It is possible that these diametrically opposed traits come from the underlying genetic predisposition homo sapiens have regarding creativity. Human beings want safety and security; most of the population avoids risk taking. However, people also need to engage in finding the new and creating. It’s how the human race has survived. Taking risks is an important part of creating something, but the wrong risks could threaten your tribe’s existence.

It’s this constant push and pull that creative people face. Business say they want creativity, but they ignore new ideas and promote those who maintain the status quo. The give resources to the old products and leave research and development to flounder. When someone comes up with a way to change the corporate culture for greater profitability, the risk is seen as too great and that person is often ridiculed, especially if the change would’ve resulted in people losing their jobs or having to change their skills.

Even people who are interested in creativity will choose what they know over what they don’t. It takes a concerted effort or an ironclad argument to get people to change. When facing the effort it takes to introduce new patterns or changes that could fail to an organization and the associated risks, many people would rather hide their ideas and continue as if nothing will be different. Creative people would rather control the direction of the change, even if that means they aren’t really in control of what happens.

For more on creativity, get “Disneyland Is Creativity.” Order “Penguinate! Positive Creativity.” Preorder “The Haunted Mansion Is Creativity.”

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Irony: ‘Good Fences Make Good Neighbors’

In “Everything All At Once” Bill Nye uses the proverb “Good fences make good neighbors” to bring out his point that sometimes people need privacy. He isn’t advocating for a wall. A “voluntary boundary” built to keep to oneself is different than a boundary built to keep others out. People need both to have a fence and have people in their lives. It’s one of the diametrically opposed character traits that all creatives have, according to Mihalyi Csikszentmihalyi: they need to be alone and they need to be with people.

However, the specific wording in this proverb comes from Robert Frost’s 1914 poem “Mending Wall” (see below). Two men walk along a rock wall putting the rocks back from where they have fallen. The narrator says, “Something there is that doesn’t love a wall.” As he continues along the wall with his neighbor, he thinks about the fence they are mending.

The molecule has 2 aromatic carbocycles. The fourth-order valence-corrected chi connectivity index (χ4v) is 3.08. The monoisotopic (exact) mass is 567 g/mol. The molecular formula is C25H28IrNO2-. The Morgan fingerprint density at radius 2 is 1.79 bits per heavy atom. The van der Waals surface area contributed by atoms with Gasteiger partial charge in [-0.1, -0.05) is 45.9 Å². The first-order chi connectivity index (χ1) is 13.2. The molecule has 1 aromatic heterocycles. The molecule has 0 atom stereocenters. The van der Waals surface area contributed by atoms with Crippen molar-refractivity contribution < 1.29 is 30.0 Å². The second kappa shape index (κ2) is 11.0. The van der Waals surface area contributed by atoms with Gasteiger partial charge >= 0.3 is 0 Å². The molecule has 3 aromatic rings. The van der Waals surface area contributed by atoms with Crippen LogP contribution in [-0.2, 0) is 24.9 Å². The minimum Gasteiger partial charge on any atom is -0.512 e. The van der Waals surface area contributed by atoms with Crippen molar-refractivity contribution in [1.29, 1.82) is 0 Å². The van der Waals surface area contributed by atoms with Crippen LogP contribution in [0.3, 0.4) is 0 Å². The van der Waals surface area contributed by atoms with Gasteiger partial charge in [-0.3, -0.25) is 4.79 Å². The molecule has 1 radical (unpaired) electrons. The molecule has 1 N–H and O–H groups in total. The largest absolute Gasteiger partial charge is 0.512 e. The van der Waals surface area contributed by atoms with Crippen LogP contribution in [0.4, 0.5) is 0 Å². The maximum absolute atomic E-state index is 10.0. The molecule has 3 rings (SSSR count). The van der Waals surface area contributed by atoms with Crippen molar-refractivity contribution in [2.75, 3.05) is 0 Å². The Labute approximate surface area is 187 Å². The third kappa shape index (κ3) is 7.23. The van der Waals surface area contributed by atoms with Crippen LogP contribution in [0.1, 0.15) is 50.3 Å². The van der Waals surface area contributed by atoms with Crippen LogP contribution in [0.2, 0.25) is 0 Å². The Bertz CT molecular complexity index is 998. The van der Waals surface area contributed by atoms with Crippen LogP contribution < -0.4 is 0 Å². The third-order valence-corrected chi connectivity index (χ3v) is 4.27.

What point is there in this wall? It separates apples from pines as if they would eat the fruit of the other tree. “Good fences make good neighbors,” replies the neighbor using his father’s sentiments.

“Before I built a wall I’d ask to know\What I was walling in or walling out,\And to whom I was like to give offense.\Something there is that doesn’t love a wall,\That wants it down,” continues the narrator. The neighbor appears as an old-stone savage in the dark and can think of no more reply than the one he gave before. “Good fences make good neighbors.”

While the character who says the proverb believes it, even if he doesn’t think about it or maybe because he specifically doesn’t think about it, it’s clear that the narrator doesn’t believe the same. The point is that good fences DON’T make good neighbors. It’s ironic.

Nye’s reference to this proverb doesn’t harness the irony inherent in it. Considering his entire book centers on people thinking about and challenge currently held beliefs while using the scientific method to come up with better ways to do better in the world. This seems like a missed opportunity. (Unless he addresses the issue again in the last 30 pages of “Everything All At Once.”)

“Mending Wall” is in the public domain.

Mending Wall by Robert Frost

Something there is that doesn’t love a wall,
That sends the frozen-ground-swell under it
And spills the upper boulders in the sun,
And makes gaps even two can pass abreast.
The work of hunters is another thing:
I have come after them and made repair
Where they have left not one stone on a stone,
But they would have the rabbit out of hiding,
To please the yelping dogs. The gaps I mean,
No one has seen them made or heard them made,
But at spring mending-time we find them there.
I let my neighbor know beyond the hill;
And on a day we meet to walk the line
And set the wall between us once again.
We keep the wall between us as we go.
To each the boulders that have fallen to each.
And some are loaves and some so nearly balls
We have to use a spell to make them balance:
‘Stay where you are until our backs are turned!’
We wear our fingers rough with handling them.
Oh, just another kind of outdoor game,
One on a side. It comes to little more:
There where it is we do not need the wall:
He is all pine and I am apple orchard.
My apple trees will never get across
And eat the cones under his pines, I tell him.
He only says, “Good fences make good neighbors”.
Spring is the mischief in me, and I wonder
If I could put a notion in his head:
“Why do they make good neighbors? Isn’t it
Where there are cows? But here there are no cows.
Before I built a wall I’d ask to know
What I was walling in or walling out,
And to whom I was like to give offense.
Something there is that doesn’t love a wall,
That wants it down.” I could say “Elves” to him,
But it’s not elves exactly, and I’d rather
He said it for himself. I see him there,
Bringing a stone grasped firmly by the top
In each hand, like an old-stone savage armed.
He moves in darkness as it seems to me,
Not of woods only and the shade of trees.
He will not go behind his father’s saying,
And he likes having thought of it so well
He says again, “Good fences make good neighbors.”